I personally have a love-hate relationship with lavender. I remember reading a book on essential oils and the author shared that she had worn lavender oil on a plane. She heard the man in back of her ask his wife, “Do you smell bug spray?” I had to chuckle, because I knew exactly what he meant 🙂 It can be quite poignant.
On the other hand, I find that I can’t seem to resist using it, at least in small doses. I don’t use some of the essential oils in my soaps, simply because I don’t like the scent, but I just can’t exclude lavender, and in fact, some of the lavender soaps are my very favorites (much to my surprise)! I think that soap is an ideal way to bring out the best qualities of lavender because the creaminess of the soap absorbs and mellows it out a bit, and also the scent has contact with the skin, but a good deal of it is washed off, leaving only a hint of the fresh and intriguing fragrance that so many love.
So yes, I use my lavender soap, enjoying its invigorating qualities. And I know there are many who love the fragrance of lavender full-on and powerful. But I’m just sharing my preference.
At any rate, lavender deserves to be a featured blog…its history, its sources, its world-wide intrigue. I could write pages about this little flower that has caused such a stir for so long, but in the spirit of brevity, I’ll share a few of my favorite findings.
History of Lavender
Lavender is a flowering plant of the mint family. It is gorgeous purple (my favorite color!) and its uses seem to be countless! Some make a connection between spike-lavender of the lavender family and spikenard, mentioned in the Bible in the Song of Songs and in the gospels where Mary anoints the feet of Jesus before His death. But others say that spikenard is exclusively of the family of Valerina officinalsis. My study won’t take me deep enough to figure all that out, but it is an interesting possibility that lavender is related to the spikenard mentioned in the Bible.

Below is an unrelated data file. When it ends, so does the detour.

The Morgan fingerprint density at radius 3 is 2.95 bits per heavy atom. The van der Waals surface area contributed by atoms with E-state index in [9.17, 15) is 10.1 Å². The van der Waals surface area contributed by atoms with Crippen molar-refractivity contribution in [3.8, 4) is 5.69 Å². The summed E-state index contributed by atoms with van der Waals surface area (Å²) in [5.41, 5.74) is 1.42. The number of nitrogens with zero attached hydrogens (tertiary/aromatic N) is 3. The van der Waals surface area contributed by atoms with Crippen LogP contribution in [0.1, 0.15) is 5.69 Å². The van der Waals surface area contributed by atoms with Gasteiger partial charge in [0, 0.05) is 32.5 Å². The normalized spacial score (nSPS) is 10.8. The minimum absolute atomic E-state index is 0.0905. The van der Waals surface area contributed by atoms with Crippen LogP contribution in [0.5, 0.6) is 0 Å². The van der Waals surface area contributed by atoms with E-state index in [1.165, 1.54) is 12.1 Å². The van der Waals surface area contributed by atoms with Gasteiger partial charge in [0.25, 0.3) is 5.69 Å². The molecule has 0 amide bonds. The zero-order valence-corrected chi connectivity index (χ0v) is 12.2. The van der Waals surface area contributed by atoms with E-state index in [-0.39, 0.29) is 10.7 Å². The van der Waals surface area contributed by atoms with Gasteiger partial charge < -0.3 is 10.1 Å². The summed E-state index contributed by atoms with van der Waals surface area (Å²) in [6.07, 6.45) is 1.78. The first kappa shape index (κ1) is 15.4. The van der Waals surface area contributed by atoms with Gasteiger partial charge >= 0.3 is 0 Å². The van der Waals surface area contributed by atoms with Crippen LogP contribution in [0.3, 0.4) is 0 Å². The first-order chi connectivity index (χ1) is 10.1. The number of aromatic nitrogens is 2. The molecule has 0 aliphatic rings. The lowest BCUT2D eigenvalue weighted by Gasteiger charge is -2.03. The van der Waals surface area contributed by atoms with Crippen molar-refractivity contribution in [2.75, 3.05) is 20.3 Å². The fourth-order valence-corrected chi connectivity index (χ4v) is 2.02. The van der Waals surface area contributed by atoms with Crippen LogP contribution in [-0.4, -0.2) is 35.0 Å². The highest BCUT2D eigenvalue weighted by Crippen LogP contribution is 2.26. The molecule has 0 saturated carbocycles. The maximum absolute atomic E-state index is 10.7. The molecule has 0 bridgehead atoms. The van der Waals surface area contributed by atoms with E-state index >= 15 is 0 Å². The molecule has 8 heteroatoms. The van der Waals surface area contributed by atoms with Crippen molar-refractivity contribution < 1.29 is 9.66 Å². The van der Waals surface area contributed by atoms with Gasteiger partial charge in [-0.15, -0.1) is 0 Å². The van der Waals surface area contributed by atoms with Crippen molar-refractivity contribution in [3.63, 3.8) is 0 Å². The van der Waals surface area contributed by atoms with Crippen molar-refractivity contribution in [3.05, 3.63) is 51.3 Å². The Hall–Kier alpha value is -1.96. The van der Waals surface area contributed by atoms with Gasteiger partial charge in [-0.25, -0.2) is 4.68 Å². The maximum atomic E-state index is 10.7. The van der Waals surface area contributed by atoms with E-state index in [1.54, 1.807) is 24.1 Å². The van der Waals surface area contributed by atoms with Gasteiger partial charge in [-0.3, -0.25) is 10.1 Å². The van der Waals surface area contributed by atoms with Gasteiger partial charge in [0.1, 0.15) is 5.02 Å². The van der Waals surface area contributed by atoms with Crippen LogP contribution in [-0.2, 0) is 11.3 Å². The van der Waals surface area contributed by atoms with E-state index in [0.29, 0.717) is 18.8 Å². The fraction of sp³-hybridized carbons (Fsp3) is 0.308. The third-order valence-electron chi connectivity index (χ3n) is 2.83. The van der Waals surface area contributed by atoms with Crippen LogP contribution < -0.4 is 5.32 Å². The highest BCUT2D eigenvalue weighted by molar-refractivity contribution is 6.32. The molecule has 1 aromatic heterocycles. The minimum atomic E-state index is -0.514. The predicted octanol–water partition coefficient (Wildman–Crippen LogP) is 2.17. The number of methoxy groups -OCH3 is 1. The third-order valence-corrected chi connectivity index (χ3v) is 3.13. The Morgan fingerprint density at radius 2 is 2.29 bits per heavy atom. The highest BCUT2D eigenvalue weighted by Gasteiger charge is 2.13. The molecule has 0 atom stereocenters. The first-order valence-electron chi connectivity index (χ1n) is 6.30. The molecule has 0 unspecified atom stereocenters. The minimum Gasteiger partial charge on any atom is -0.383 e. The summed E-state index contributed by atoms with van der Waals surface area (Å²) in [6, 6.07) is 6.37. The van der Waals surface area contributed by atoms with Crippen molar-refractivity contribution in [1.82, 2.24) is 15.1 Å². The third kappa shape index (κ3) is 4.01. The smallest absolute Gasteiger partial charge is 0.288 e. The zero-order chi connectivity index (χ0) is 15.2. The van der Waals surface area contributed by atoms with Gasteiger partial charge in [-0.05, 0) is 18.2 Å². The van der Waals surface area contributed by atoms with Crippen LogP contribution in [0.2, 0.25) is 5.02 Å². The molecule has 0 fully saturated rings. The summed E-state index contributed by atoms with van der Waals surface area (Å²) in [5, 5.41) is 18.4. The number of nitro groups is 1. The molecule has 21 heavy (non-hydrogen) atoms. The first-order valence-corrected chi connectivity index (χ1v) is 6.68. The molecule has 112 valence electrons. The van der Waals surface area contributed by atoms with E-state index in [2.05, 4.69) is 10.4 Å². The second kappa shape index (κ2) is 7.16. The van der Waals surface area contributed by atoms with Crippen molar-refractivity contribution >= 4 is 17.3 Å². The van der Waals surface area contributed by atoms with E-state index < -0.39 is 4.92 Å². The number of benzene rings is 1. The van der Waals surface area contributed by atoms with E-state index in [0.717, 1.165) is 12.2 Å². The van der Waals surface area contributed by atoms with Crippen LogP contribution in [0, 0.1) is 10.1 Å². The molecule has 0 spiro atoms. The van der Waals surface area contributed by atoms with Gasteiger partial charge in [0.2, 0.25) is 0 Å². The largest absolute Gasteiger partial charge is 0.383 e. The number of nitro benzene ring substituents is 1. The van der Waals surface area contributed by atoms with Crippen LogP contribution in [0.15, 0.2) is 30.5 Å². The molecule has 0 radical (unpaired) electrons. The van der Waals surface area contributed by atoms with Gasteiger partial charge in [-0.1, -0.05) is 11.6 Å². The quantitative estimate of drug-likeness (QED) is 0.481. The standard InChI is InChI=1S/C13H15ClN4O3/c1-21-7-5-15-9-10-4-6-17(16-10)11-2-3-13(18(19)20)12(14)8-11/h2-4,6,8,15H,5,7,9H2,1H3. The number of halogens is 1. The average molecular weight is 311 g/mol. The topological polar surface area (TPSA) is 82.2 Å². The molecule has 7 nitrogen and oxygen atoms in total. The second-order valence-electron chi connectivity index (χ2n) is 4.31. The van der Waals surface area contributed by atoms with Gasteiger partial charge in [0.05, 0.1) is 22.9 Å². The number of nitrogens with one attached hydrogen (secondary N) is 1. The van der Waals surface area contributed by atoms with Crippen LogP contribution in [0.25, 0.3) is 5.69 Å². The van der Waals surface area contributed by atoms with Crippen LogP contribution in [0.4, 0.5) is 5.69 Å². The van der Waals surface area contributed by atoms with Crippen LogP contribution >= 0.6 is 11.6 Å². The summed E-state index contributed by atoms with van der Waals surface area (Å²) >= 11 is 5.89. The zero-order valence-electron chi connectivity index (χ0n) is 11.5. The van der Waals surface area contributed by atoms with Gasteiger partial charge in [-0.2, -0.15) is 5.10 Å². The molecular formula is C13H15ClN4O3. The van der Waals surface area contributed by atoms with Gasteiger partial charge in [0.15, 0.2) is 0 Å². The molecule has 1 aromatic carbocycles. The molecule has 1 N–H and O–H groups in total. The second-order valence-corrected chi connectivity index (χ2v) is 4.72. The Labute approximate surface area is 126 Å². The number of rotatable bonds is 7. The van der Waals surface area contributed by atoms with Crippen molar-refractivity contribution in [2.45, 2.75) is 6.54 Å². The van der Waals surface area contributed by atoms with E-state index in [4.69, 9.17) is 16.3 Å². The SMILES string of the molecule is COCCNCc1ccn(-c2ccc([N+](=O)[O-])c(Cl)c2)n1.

Lavender derives its name from the Latin ‘lavare’ meaning ‘to wash” (think “lavatory”). The Romans used Lavender to scent their baths, beds, clothes and even hair. They also discovered its medicinal properties.
Today Lavender continues to be cultivated across its countries of origin as well as Europe, Australia, New Zealand, North and South America. Its widespread presence is understandable due to its beautiful flowers, its alluring scent and its extensive uses.
In fact, Washington state holds a huge lavender festival each year called The Sequim Lavender Festival. Check it out!
Fir Branch and Lavender, a Special Soap
I am an out-of-doors lover! There’s plenty of opportunity here in Colorado where we live, to smell the fragrance of fresh fir trees, and wild flowers. And although lavender is not real common in most places in Colorado, lavender scent makes me think of fresh air filled with the scent of wild flowers!
And so this soap was created for the woman who craves to be walking through a forest filled with firs and a meadow graced with fragrant flowers.
This is a layer soap, one side being the color of fresh firs and scented with fir needle essential oil, and the other side being a lavender color and scented with, you guessed it, lavender essential oil.
To see other awesome soaps, go to rockymountainglow.etsy.com 🙂